In the example above, Uber creates a sense of ownership (“your” first ride—it’s yours) right off the bat. It doesn’t matter that you have to sign up in order to get the $15. When you see this coupon, you give it more value than it actually deserves (which is precisely $15). This giveaway idea is simple but extremely effective. 

6. Crate & Barrel and the goal-gradient effect

Crate & Barrel’s psychographic segmentation checkout process

Why does it make the powerful psychographics examples list? 

Cart abandonment is a huge problem in ecommerce. If you’re an ecommerce business owner, many causes of cart abandonment are out of your control. What you can do is reduce the layers of friction between the moment a customer places products in their cart and when they click the checkout button.

Crate & Barrel does this well by employing the goal-gradient effect: in simple terms, the effort someone is willing to exert toward a goal increases the closer they get to that goal. When it’s checkout time, try implementing a short 2 or 3-step visual that shows customers they’re almost there. They’ll be more likely to finish when they see how simple and painless checkout is!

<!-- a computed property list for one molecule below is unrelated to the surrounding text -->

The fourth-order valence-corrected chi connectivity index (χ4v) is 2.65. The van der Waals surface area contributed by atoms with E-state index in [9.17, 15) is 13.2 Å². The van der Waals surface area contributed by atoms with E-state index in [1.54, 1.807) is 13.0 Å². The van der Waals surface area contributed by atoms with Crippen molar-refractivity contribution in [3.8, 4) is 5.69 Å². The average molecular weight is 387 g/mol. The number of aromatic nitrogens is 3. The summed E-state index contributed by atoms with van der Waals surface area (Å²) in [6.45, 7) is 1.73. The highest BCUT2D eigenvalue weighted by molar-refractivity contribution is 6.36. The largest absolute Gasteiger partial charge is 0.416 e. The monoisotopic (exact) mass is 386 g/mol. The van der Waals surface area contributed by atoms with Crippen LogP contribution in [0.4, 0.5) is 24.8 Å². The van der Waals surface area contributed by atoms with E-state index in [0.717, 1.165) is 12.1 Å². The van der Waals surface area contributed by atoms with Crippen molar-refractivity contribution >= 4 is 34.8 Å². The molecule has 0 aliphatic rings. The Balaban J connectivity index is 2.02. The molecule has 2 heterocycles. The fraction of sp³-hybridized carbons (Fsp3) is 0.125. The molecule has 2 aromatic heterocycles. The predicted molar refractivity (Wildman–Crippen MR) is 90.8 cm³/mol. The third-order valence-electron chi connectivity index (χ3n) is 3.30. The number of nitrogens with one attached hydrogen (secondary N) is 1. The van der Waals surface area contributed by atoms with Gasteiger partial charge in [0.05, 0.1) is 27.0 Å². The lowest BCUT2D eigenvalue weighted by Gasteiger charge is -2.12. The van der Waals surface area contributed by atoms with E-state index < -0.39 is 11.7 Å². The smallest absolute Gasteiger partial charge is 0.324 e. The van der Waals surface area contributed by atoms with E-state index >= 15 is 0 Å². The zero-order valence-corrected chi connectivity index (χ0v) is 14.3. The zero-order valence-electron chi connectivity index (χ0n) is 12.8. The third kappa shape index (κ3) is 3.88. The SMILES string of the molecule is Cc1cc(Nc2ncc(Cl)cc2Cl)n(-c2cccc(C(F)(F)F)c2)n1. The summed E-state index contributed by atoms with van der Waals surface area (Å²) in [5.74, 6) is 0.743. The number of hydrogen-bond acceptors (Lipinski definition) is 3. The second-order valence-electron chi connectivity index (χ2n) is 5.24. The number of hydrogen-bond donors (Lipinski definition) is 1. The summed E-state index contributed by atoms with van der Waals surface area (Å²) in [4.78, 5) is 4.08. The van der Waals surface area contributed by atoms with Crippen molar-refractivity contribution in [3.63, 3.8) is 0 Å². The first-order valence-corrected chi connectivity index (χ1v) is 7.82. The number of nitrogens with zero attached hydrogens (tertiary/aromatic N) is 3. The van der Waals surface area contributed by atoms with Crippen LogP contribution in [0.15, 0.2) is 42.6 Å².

7. Kate Spade and email marketing 

Kate Spade’s psychographic segmentation marketing campaign

Why does it make the powerful psychographics examples list? 

When you think about the number of newsletters the average person receives, you can see why it’s so important to stand out.

When was the last time you were “wowed” by an email newsletter? That’s what makes this Kate Spade email special. It’s a coupon email, but the style mimics a text message to grab your attention. Just like a good conversation with a friend via text would keep you engaged, this email borrows the bright text bubbles to format the coupon email.

Plus, the copy includes just the right amount of scarcity to drive the desired behavior.


In this article, we learned about why incorporating psychographics into your marketing and sales strategy is important. We also looked at the difference between demographics and psychographics.

By now, you should have a solid understanding of psychographics and how they work to create a well-rounded, granular buyer persona. Hopefully, you found plenty of inspiration for the various stages of the marketing funnel and different communication channels in our 7 powerful psychographics examples!

Now over to you: what was your favorite example of psychographic marketing on our list? Drop a comment below—looking forward to reading your answers!